Is there a way to get a lower crossover without buying a new receiver?

Discussion in 'Home Theater Projects' started by Sheldon C, Dec 26, 2003.

  1. Sheldon C

    Sheldon C Second Unit

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    I have a yamaha rxv3000 receiver, and I love how it sounds with my axiom m60's and a svs 20-39 pci. However, I would love to be able to have the options of trying different crossover points. My receiver automatically crosses everything over at 90 hz, and I would like to see how my system would sound at around 55 or 60 hz.

    Is there a separate component I could buy that wouldn't be too expensive? I know I could use the Outlaw ICBM, but that only works if I use rca cables from my cd player and I don't want to do that, because the dac's in my receiver sound so much better using the digital cable from the cd player to the receiver.

    thanks
     
  2. Bill Kane

    Bill Kane Screenwriter

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    From what I read, the Paradigm X-30 Controller is one such device that goes betw the receiver sub output and sub. It provides 40, 80 and 120 Hz levels w/l8dB x-over slopes. Here's a LINK

    Otherwise, what about regular speaker-level wire connection to the sub and thence main speakers in order the set Mains as Large and utilize the sub's x-over circuit...
     
  3. Sheldon C

    Sheldon C Second Unit

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    thanks Bill,

    will using speaker wires use my receiver as the sub amp, or will it still be the sub amp doing the work?

    thanks.
     
  4. Bill Kane

    Bill Kane Screenwriter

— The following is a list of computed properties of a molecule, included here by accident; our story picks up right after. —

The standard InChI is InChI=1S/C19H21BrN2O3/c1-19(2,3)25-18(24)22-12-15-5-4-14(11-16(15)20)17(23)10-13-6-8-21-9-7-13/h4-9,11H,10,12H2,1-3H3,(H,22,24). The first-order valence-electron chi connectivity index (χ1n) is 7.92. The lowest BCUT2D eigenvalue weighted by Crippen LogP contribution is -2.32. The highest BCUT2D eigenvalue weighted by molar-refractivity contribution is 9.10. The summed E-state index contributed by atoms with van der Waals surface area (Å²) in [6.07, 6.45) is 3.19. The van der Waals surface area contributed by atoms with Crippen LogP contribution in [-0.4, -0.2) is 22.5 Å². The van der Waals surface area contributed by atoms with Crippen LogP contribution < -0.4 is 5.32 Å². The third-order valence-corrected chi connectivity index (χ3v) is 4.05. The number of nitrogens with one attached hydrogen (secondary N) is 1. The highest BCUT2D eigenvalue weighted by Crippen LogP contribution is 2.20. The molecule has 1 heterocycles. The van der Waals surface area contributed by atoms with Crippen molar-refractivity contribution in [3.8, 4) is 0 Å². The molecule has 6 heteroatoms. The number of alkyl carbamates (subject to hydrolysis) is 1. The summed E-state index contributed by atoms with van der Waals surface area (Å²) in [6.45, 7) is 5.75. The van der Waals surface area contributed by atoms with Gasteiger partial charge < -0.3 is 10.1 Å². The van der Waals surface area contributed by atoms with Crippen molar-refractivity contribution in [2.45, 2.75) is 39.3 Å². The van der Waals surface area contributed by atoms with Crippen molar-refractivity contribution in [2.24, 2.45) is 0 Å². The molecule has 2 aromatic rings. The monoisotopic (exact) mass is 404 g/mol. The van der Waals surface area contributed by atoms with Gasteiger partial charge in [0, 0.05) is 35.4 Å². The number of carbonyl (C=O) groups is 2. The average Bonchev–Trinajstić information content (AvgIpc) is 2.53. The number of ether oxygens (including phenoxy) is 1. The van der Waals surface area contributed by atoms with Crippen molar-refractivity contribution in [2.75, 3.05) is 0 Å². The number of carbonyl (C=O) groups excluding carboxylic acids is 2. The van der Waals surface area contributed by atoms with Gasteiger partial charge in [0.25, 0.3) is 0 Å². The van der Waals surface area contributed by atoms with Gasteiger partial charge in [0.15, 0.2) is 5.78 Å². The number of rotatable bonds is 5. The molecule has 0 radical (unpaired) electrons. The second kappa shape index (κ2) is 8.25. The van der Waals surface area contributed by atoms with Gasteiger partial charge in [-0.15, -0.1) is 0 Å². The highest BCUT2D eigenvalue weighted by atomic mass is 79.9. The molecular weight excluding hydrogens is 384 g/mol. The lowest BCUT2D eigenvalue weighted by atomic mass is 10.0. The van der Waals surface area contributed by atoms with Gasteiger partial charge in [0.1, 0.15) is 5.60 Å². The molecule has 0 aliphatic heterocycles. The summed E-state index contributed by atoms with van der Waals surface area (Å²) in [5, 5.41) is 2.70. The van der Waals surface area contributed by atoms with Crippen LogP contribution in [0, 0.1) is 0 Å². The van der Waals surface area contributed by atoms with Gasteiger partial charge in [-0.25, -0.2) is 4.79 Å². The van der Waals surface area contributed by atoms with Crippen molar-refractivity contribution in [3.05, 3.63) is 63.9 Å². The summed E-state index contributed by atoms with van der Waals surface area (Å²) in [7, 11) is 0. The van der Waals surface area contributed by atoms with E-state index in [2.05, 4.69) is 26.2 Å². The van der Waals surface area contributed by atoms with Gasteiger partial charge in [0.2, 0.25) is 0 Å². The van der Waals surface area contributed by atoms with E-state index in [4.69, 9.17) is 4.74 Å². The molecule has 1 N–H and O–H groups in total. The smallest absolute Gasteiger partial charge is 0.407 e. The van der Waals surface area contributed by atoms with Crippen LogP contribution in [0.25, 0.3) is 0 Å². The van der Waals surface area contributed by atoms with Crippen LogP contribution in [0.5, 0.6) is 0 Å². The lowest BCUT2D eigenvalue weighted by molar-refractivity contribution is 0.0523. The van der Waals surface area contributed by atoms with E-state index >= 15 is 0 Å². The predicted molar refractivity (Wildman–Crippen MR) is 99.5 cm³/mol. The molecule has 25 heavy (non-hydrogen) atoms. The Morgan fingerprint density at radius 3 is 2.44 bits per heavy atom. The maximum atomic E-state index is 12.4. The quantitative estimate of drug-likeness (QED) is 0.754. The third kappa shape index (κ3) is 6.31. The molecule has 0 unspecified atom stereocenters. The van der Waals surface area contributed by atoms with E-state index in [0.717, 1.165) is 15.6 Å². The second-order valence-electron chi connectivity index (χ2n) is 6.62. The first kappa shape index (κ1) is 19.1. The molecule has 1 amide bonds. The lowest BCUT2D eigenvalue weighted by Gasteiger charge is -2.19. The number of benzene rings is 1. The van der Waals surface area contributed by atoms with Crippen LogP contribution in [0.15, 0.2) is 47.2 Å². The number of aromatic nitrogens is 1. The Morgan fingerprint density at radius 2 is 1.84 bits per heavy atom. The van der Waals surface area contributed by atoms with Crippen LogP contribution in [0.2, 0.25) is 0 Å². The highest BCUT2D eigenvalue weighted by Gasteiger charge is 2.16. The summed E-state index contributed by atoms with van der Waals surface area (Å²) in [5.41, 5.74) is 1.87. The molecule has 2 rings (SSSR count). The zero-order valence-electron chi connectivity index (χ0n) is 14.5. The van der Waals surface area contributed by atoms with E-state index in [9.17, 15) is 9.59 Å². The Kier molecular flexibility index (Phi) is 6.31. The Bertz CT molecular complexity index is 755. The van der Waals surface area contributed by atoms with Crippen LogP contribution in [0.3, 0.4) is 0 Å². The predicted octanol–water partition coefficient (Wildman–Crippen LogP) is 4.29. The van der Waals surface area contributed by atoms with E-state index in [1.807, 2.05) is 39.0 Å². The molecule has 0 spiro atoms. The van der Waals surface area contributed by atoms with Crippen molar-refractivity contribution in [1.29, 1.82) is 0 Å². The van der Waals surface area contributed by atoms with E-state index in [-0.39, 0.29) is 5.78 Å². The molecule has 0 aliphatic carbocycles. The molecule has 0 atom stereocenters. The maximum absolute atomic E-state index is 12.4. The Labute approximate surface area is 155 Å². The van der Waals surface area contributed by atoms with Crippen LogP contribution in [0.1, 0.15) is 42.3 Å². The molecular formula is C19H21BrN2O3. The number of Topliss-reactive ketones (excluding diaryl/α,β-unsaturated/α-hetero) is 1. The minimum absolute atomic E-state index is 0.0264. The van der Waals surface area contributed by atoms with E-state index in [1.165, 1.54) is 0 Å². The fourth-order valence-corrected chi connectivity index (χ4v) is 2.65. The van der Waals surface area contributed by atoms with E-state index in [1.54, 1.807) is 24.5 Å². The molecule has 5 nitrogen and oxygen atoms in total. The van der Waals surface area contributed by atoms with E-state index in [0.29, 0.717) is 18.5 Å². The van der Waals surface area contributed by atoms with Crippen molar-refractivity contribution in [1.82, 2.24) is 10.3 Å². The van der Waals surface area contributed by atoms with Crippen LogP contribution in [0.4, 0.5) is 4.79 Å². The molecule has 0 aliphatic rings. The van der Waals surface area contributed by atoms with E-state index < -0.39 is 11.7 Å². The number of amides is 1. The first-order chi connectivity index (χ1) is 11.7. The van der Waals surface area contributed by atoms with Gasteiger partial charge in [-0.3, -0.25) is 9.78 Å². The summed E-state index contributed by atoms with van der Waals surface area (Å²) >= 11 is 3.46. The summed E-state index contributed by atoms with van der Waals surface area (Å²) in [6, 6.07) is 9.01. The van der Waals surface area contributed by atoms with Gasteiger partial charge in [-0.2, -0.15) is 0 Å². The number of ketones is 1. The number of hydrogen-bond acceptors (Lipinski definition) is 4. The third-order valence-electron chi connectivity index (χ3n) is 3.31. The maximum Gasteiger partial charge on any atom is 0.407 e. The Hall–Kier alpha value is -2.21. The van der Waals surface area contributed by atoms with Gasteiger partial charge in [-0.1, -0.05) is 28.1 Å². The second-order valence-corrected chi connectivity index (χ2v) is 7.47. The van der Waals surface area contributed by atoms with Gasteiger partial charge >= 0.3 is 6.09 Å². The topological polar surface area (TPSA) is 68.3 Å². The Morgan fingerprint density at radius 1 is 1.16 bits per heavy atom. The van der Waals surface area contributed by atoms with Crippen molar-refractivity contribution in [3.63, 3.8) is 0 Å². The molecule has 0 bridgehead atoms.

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    The speaker (output) wires by definition carry an amp- powered signal. In LARGE setting, this will be a full range signal from the rcvr L&R terminals to the approp. terminals on the sub. Here, the lower bass will be striped below the selected crossover and presumably routed thru the sub amp so its gain ctrl can be used.

    The question is what happens to the LowFrequencyEffect channel (the crux of bass for 5.1 DVD playing)?

    Given the extra wiring and set-up testing reqd to ensure LFE is coming thru, I dont go this route so cannot vouch for it.

    All I know is I got a 500-600 watt SVS sub built-in amp and a nicely-powered SubOut on my Yamaha rcvr. This crossover is a fixed 90Hz but the sub remains non-directional for me.

    It wont cost you more than 50 feet of 12 gauge wire to test the spkr-level method, but in the end the conventional route is line-level and spkrs set SMALL. (I'm sorry if this sidesteps your concern about variable crossover levels; some newer rvrs now are carrying selective levels).
     

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